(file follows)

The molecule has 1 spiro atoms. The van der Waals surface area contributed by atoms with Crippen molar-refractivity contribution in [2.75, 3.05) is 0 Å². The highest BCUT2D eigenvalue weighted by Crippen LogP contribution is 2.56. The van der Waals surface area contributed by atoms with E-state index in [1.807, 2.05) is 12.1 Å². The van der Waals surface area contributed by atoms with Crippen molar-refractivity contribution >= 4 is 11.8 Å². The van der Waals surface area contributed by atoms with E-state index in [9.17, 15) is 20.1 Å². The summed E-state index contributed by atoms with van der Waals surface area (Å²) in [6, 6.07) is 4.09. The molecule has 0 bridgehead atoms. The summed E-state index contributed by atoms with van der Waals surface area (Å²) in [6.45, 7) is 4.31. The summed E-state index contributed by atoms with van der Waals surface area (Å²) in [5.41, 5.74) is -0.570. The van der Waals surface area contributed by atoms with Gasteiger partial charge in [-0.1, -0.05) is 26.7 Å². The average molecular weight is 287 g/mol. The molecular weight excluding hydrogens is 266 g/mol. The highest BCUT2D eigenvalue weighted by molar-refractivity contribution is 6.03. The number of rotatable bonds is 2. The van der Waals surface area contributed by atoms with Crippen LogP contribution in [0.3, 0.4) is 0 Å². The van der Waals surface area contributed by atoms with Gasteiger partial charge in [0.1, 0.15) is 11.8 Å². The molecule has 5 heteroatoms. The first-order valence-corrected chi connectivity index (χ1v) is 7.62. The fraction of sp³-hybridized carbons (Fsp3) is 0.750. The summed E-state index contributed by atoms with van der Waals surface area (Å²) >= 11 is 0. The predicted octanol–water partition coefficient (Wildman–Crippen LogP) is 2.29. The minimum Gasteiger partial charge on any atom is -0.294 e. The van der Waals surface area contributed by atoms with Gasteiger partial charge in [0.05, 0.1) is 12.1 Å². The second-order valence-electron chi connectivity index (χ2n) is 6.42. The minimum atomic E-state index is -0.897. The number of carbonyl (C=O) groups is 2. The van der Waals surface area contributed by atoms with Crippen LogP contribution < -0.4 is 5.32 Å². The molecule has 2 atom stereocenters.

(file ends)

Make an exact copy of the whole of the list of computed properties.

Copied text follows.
The molecule has 1 spiro atoms. The van der Waals surface area contributed by atoms with Crippen molar-refractivity contribution in [2.75, 3.05) is 0 Å². The highest BCUT2D eigenvalue weighted by Crippen LogP contribution is 2.56. The van der Waals surface area contributed by atoms with E-state index in [1.807, 2.05) is 12.1 Å². The van der Waals surface area contributed by atoms with Crippen molar-refractivity contribution >= 4 is 11.8 Å². The van der Waals surface area contributed by atoms with E-state index in [9.17, 15) is 20.1 Å². The summed E-state index contributed by atoms with van der Waals surface area (Å²) in [6, 6.07) is 4.09. The molecule has 0 bridgehead atoms. The summed E-state index contributed by atoms with van der Waals surface area (Å²) in [6.45, 7) is 4.31. The summed E-state index contributed by atoms with van der Waals surface area (Å²) in [5.41, 5.74) is -0.570. The van der Waals surface area contributed by atoms with Gasteiger partial charge in [-0.1, -0.05) is 26.7 Å². The average molecular weight is 287 g/mol. The molecular weight excluding hydrogens is 266 g/mol. The highest BCUT2D eigenvalue weighted by molar-refractivity contribution is 6.03. The number of rotatable bonds is 2. The van der Waals surface area contributed by atoms with Crippen LogP contribution in [0.3, 0.4) is 0 Å². The van der Waals surface area contributed by atoms with Gasteiger partial charge in [0.1, 0.15) is 11.8 Å². The molecule has 5 heteroatoms. The first-order valence-corrected chi connectivity index (χ1v) is 7.62. The fraction of sp³-hybridized carbons (Fsp3) is 0.750. The summed E-state index contributed by atoms with van der Waals surface area (Å²) >= 11 is 0. The predicted octanol–water partition coefficient (Wildman–Crippen LogP) is 2.29. The minimum Gasteiger partial charge on any atom is -0.294 e. The van der Waals surface area contributed by atoms with Gasteiger partial charge in [0.05, 0.1) is 12.1 Å². The second-order valence-electron chi connectivity index (χ2n) is 6.42. The minimum atomic E-state index is -0.897. The number of carbonyl (C=O) groups is 2. The van der Waals surface area contributed by atoms with Crippen LogP contribution < -0.4 is 5.32 Å². The molecule has 2 atom stereocenters.